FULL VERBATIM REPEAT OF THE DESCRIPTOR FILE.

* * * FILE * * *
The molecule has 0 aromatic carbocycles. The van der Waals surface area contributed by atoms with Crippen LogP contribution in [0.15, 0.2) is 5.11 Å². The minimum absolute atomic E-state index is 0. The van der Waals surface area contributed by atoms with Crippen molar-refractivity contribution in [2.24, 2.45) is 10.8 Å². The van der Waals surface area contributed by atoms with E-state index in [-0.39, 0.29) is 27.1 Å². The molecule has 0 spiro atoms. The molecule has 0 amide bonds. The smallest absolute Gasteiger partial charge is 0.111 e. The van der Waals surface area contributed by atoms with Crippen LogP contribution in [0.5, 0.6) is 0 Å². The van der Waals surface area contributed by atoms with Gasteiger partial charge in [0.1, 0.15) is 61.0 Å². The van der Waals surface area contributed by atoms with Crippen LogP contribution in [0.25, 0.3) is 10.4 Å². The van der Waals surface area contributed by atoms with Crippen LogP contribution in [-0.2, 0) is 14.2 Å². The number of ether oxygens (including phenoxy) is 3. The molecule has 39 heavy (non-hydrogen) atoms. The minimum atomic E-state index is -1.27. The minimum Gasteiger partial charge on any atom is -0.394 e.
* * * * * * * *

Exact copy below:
The molecule has 0 aromatic carbocycles. The van der Waals surface area contributed by atoms with Crippen LogP contribution in [0.15, 0.2) is 5.11 Å². The minimum absolute atomic E-state index is 0. The van der Waals surface area contributed by atoms with Crippen molar-refractivity contribution in [2.24, 2.45) is 10.8 Å². The van der Waals surface area contributed by atoms with E-state index in [-0.39, 0.29) is 27.1 Å². The molecule has 0 spiro atoms. The molecule has 0 amide bonds. The smallest absolute Gasteiger partial charge is 0.111 e. The van der Waals surface area contributed by atoms with Crippen LogP contribution in [0.5, 0.6) is 0 Å². The van der Waals surface area contributed by atoms with Gasteiger partial charge in [0.1, 0.15) is 61.0 Å². The van der Waals surface area contributed by atoms with Crippen LogP contribution in [0.25, 0.3) is 10.4 Å². The van der Waals surface area contributed by atoms with Crippen LogP contribution in [-0.2, 0) is 14.2 Å². The number of ether oxygens (including phenoxy) is 3. The molecule has 39 heavy (non-hydrogen) atoms. The minimum atomic E-state index is -1.27. The minimum Gasteiger partial charge on any atom is -0.394 e.